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US House to vote on repeal of Biden solar policy


Plants grow through an array of solar panels in Fort Lauderdale, Florida, U.S., May 6, 2022. REUTERS/Brian Snyder/File Photo

The U.S. House of Representatives is expected to vote Friday on whether to repeal President Joe Biden’s suspension of tariffs on solar panels from four Southeast Asian nations, a move solar project builders say would stall clean energy development.

The bipartisan effort to restore tariffs on solar imports from Malaysia, Cambodia, Thailand and Vietnam is aimed at boosting domestic solar manufacturers who say they cannot compete with cheap products made overseas, primarily by Chinese companies. Panels from the four nations, which host manufacturing facilities owned by Chinese companies, account for about 80% of U.S. supplies.

The measure was introduced by Republicans and Democrats in January under the Congressional Review Act (CRA), a law that allows Congress to reverse federal agency rules.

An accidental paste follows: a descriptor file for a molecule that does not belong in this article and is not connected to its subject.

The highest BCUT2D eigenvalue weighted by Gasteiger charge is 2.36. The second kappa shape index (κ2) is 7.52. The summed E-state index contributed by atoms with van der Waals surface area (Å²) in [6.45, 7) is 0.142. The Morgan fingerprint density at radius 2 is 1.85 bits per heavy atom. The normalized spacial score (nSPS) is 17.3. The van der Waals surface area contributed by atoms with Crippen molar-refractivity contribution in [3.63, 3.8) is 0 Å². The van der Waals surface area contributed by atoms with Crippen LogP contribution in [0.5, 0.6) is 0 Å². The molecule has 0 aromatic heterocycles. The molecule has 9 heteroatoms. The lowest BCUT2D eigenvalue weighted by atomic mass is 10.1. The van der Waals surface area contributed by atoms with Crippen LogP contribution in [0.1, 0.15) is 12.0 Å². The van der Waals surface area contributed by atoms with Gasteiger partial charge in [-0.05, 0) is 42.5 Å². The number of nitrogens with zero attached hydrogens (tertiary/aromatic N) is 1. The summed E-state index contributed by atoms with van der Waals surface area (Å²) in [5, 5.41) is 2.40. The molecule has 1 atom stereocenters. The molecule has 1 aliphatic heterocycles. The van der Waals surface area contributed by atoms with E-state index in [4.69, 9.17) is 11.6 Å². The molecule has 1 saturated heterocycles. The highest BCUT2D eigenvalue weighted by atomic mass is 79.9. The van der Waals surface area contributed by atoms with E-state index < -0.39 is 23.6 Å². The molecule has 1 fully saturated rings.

It is widely expected to pass in the Republican-led House, but its fate is unclear in the Senate, which is controlled by Democrats. Biden has said he would veto the legislation, which could only be overturned with a two-thirds majority of the Senate.

Proponents of the measure say the two-year suspension allows Chinese producers to avoid U.S. trade laws and prolongs an unfavorable market for domestic businesses trying to build a U.S. solar supply chain.

Top clean energy trade groups have called on members of Congress to oppose the measure. The Solar Energy Industries Association projected that its passage would result in cancellation of 14% of the industry’s planned new capacity this year and the loss of $4.2 billion in investment.

Biden last year waived tariffs on solar products from the four nations as the Commerce Department was considering whether those imports were dodging duties on goods made in China and violating U.S. law.

Months later, the department issued a preliminary decision to impose tariffs on solar products Chinese companies make in those countries, that match current tariffs on goods they make in China. The agency is expected to issue its final decision next week.